Medicare open enrollment has begun, bringing with it both the opportunity for seniors to tailor their coverage to their needs and budgets and the opportunity for dishonest people to prey upon those seniors and the taxpayers who contribute to the program.
Fraud is an issue that Medicare continually struggles to address. The federal government estimates taxpayer losses to Medicare fraud at between $60 billion and $90 billion annually.
Seniors fear fraud, and justifiably so. One Harris Poll a few years ago showed that the greatest fear for 37 percent of senior citizens was fraud – ahead of personal health crises and terrorism.
In Oklahoma, Medicare fraud is combated by the Senior Medicare Patrol here at the Oklahoma Insurance Department. The SMP department receives complaints about Medicare fraud from consumers and trains community volunteers to help their friends and neighbors identify Medicare fraud.
The Senior Medicare Patrol is necessary because we know that Medicare fraud and waste do happen in Oklahoma. Some waste is attributable to human error – a procedure is inaccurately coded into the system, or a test is accidentally billed twice. These mistakes can and should be caught and corrected.
But all too often, billing problems are an intentional attempt to defraud the system. In one recent case, an Oklahoma man who operates a prosthetic-device business was indicated by a grand jury on charges that he illegally obtained nearly $5 million from Medicare and more than $600,000 from Medicaid by billing the federal health programs for beneficiaries who did not have prescriptions from licensed physicians for the prosthetics he provided. It is alleged that he submitted physician names and I.D. numbers to Medicare and Medicaid in cases where physicians had never treated the patients.
Medicare fraud can ring your phone or come knocking on your door, as well. Our SMP division reports that the most common form of Medicare fraud in Oklahoma is misrepresentation of the salesperson’s affiliation. The agent either directly states he works for Medicare or at least implies that he does. This might be in the form of a statement such as, “My name is Joe Smith and I’m calling today to help you enroll in a Medicare plan for the coming year.”
Seniors should always remember – Medicare never sells anything.
While OID’s SMP program is here to provide training and support, seniors also should be aware that they are their own first line of defense against fraud. In the words of our SMP trainers, when it comes to Medicare fraud Oklahoma’s seniors should “Protect, Detect and Report.”
- To “Protect” yourself, don’t give your personal information to anyone you don’t know, even if they claim to be from Medicare; don’t print your Social Security Number on checks; and, don’t carry your Medicare card in a purse or wallet.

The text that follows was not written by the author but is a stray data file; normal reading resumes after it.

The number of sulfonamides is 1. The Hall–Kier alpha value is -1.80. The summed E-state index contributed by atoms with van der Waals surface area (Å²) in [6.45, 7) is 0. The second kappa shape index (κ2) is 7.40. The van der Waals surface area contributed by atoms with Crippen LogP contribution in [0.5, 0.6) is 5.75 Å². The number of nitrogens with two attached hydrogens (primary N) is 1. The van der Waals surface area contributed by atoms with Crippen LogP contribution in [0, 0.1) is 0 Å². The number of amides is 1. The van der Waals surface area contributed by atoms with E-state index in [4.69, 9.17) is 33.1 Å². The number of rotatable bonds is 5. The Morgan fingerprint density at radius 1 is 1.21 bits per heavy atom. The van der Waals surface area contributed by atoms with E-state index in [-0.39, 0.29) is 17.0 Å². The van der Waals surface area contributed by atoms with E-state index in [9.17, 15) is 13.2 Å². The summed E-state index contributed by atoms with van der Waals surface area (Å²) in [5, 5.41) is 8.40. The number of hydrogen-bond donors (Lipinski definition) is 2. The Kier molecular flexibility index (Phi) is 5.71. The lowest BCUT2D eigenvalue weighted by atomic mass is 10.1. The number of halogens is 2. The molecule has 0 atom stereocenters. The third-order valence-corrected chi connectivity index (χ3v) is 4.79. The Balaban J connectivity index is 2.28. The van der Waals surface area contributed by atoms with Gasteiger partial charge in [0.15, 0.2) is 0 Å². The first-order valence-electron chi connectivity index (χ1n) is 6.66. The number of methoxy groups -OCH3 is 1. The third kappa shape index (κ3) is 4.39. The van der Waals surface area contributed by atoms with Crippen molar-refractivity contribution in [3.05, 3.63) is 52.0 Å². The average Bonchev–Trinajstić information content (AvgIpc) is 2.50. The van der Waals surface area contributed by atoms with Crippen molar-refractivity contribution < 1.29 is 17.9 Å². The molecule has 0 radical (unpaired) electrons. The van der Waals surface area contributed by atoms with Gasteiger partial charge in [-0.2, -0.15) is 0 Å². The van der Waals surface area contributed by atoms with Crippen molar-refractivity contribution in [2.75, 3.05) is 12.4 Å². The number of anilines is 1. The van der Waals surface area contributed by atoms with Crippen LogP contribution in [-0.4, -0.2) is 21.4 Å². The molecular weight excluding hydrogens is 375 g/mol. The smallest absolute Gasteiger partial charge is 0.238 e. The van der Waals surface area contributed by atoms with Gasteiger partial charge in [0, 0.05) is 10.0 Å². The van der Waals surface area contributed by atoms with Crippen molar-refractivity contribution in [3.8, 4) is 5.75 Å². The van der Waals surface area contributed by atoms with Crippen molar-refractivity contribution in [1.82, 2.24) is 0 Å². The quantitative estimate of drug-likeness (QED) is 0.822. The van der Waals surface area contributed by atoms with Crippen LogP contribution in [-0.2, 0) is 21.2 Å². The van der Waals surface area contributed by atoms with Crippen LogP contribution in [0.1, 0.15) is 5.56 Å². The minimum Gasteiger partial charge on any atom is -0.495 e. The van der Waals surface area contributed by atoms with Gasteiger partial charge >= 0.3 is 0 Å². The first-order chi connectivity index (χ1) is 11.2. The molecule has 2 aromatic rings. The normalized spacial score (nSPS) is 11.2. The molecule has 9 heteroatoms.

- To “Detect” Medicare fraud, read your Medicare Summary Notice carefully, looking for duplicate payments for the same service, dates of service on your Medicare Summary Notice that differ from the dates you received services, items or services that you have no record of having received, and billing for medical equipment or services that your doctor did not order.
- Finally, “Report” any discrepancies in billing or concerns about Medicare fraud to the appropriate authorities; in Oklahoma that’s OID’s Senior Medicare Patrol at (888) 967-9100 or online at smp.oid.ok.gov.
Other rules of thumb:
- If a salesperson calls and tries to threaten or pressure you into something, just hang up the phone.
- If someone comes to your door saying they are from Medicare or a health care firm, shut the door: “It’s shrewd to be rude!”
- Don’t keep mail in your mailbox for more than a day and rip up or shred your Medicare or other health care papers before throwing them away. Crooks will raid mailboxes and aren’t above rummaging through garbage.
- If an offer sounds too good to be true, it usually is.
There are very stringent guidelines for how Medicare Advantage and prescription drug plans can be marketed. If you are approached by an agent or company engaging in any of the following practices, refuse to do business with them and report the contact to the Senior Medicare Patrol.
- An agent cannot come to your home to try and sell their product unless you request that visit beforehand.
- Agents cannot call you on the phone unless you have requested they call you ahead of time.
- Salespeople cannot approach potential beneficiaries in a common area, such as parking lot, hallway, or lobby, or in a health care setting like a pharmacy or a hospital waiting room.
- Agents cannot cross-sell; that means, if you invite someone to come into your home and speak to you about a prescription drug plan, they aren’t allowed to discuss other products like annuities, life insurance, etc., at that same appointment.
If you request an agent to come speak with you, they must specify before the appointment the product or products to be discussed at that appointment, and the beneficiary must agree to it before the appointment.
Agents cannot offer beneficiaries a gift in exchange for enrolling in their plan. They can present a nominal gift to attendees at a marketing event – something valued at $15 or less – but they have to give one to all attendees, not just those who enroll in their plan.
Medicare open enrollment runs through Dec. 7 this year, and besides these tips about avoiding fraud, the Oklahoma Insurance Department can answer almost any question seniors might have about the Medicare system and the enrollment process.
To ask questions or get help enrolling in a Medicare plan for the coming year, contact our Senior Health Insurance Counseling Program (SHIP) at (800) 763-2828 For any other questions or concerns about insurance in Oklahoma, contact OID at 1-800-522-0071 .